Pilot Radiation Observation Experiment

Project Description
The Division of Atmospheric Research took part in ARM's TOGA COARE
(Tropical Ocean Global Atmosphere/Coupled Ocean Atmosphere Response
Experiment.) PROBE experiment at Kavieng, New Guinea (2.5S, 150.8W) in
January - February, 1993. This afforded an opportunity to use the new
radiometer alongside the CSIRO Mark II radiometer in a direct
comparison. The Division's 0.532 m lidar was also used, and the data
obtained on cirrus clouds, as well as some altocumulus, will be
analyzed with the LIRAD method. The PROBE will also provide excellent
radiosonde data every six hours, together with continuous microwave
data of water vapour column and cloud liquid water column observations
from the National Oceanic and Atmospheric Administrations's (NOAA)
Wave Propagation Laboratory (WPL). The water vapour column data will
be invaluable in allowing for any variations in water vapour radiance
and transmittance at times between radiosonde observations.

A preliminary analysis of the data indicates the variability
of the cirrus and its considerable geometrical depth at times and also
the persistence of the cirrus cover. Particularly interesting was an
apparent diurnal variation in both the cirrus cover and the optical
depth with a maximum at about midday.

The ARM filter radiometer was run for about 70% of the time on the
8.62 m filter; however, for some periods, the radiometer was
run with the 10.86 m filter enabling a direct comparison with
the Mark II radiometer which used a 10.84 m filter. As the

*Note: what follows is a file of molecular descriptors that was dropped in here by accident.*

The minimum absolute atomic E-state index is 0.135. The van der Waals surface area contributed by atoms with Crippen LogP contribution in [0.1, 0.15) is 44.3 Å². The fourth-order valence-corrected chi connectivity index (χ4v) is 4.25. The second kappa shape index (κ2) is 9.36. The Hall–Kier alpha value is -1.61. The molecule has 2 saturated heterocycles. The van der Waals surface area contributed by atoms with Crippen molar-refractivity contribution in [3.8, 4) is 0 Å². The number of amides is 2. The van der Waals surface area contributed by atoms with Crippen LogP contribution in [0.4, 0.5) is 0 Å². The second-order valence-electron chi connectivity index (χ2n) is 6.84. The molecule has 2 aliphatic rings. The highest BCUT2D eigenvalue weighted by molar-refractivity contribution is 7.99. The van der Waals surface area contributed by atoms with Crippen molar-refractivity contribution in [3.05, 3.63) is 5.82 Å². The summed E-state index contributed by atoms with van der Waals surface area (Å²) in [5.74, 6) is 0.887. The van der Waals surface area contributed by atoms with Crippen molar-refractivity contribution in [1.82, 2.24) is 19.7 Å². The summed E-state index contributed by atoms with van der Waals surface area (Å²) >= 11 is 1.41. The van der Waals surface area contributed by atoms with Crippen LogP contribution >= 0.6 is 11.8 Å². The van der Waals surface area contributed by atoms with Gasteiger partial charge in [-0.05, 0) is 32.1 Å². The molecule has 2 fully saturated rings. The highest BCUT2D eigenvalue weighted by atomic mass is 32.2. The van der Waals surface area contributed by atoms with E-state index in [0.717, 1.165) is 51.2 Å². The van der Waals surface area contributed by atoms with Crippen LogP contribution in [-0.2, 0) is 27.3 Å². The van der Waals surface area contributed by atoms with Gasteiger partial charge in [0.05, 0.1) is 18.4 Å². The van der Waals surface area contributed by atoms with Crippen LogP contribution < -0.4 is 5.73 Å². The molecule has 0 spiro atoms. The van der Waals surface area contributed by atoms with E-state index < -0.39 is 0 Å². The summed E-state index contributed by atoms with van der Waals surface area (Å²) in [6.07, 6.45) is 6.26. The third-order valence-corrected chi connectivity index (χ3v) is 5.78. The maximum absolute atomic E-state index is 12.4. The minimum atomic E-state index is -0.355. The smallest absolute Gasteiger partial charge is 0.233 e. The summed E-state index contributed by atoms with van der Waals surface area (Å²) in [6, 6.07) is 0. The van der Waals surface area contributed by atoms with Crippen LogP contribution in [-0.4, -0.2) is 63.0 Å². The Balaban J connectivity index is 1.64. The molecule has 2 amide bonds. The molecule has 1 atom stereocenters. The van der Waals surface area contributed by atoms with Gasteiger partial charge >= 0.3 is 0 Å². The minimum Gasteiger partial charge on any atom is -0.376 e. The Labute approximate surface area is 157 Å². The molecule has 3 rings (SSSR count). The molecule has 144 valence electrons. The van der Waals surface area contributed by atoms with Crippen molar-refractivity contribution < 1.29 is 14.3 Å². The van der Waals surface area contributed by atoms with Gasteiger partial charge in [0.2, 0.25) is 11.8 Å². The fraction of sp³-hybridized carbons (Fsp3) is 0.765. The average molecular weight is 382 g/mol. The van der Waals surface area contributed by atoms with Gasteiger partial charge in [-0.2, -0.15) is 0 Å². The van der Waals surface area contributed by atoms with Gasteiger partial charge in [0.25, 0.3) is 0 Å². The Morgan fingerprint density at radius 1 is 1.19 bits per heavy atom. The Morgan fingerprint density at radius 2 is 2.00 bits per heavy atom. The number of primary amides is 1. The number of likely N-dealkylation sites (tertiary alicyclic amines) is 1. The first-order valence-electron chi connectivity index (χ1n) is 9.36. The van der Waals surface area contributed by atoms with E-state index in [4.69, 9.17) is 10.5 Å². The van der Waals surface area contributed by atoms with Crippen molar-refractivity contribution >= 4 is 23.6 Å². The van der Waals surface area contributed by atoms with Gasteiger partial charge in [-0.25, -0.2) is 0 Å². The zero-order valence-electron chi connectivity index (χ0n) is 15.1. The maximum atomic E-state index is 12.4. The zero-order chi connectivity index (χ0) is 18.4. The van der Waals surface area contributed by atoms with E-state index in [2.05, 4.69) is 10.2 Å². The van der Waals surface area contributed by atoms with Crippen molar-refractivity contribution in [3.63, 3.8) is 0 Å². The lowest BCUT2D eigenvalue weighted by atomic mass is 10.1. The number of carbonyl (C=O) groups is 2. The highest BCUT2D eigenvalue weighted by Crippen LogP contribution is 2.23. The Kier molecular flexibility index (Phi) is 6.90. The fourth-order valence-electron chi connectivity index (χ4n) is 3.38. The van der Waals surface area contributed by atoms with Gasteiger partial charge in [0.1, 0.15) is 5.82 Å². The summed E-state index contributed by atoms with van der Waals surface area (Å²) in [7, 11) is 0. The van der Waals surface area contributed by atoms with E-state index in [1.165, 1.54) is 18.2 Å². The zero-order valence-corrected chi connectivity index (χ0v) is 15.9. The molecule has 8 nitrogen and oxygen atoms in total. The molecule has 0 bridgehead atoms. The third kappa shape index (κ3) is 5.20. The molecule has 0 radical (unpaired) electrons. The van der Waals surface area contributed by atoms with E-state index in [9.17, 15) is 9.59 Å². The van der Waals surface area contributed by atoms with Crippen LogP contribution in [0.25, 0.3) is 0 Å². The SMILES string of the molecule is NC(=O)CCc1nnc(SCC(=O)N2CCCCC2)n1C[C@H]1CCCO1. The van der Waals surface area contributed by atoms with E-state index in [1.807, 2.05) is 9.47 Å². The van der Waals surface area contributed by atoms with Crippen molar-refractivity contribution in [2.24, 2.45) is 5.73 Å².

input radiance is chopped against a 40C blackbody, the zero
radiance when viewing liquid nitrogen actually gives a large
negative signal; whereas, the zero voltage occurs when the
input radiance is from a 40C blackbody. The responses of the
two radiometers to various clouds are quite evident. The water
vapour radiance is large, which is typical for the
tropics. Periodically, there are either cirrus radiances or
larger cumulus radiances superposed. Also evident is the
superior behaviour of the new ARM radiometer. The two
radiometer apertures were equal in the comparison; however,
the ARM and Mark II time-constants were 1 second and 5
seconds, respectively. By looking at the signal and noise
levels during the calibration episodes in! more detail, we
calculate the minimum detectable radiances (MDR) of the two
instruments as 4.9 x hz-1/2(ARM) and 6.8 X hz-1/2(CSIRO Mark
II).

Contact:

C. Martin Platt (Lead Scientist)
mplatt@net2000.com.au

For more information,
link to http://www.arm.gov/docs/iops/past/afteriop_probe1993.html

[Summary provided by ARM]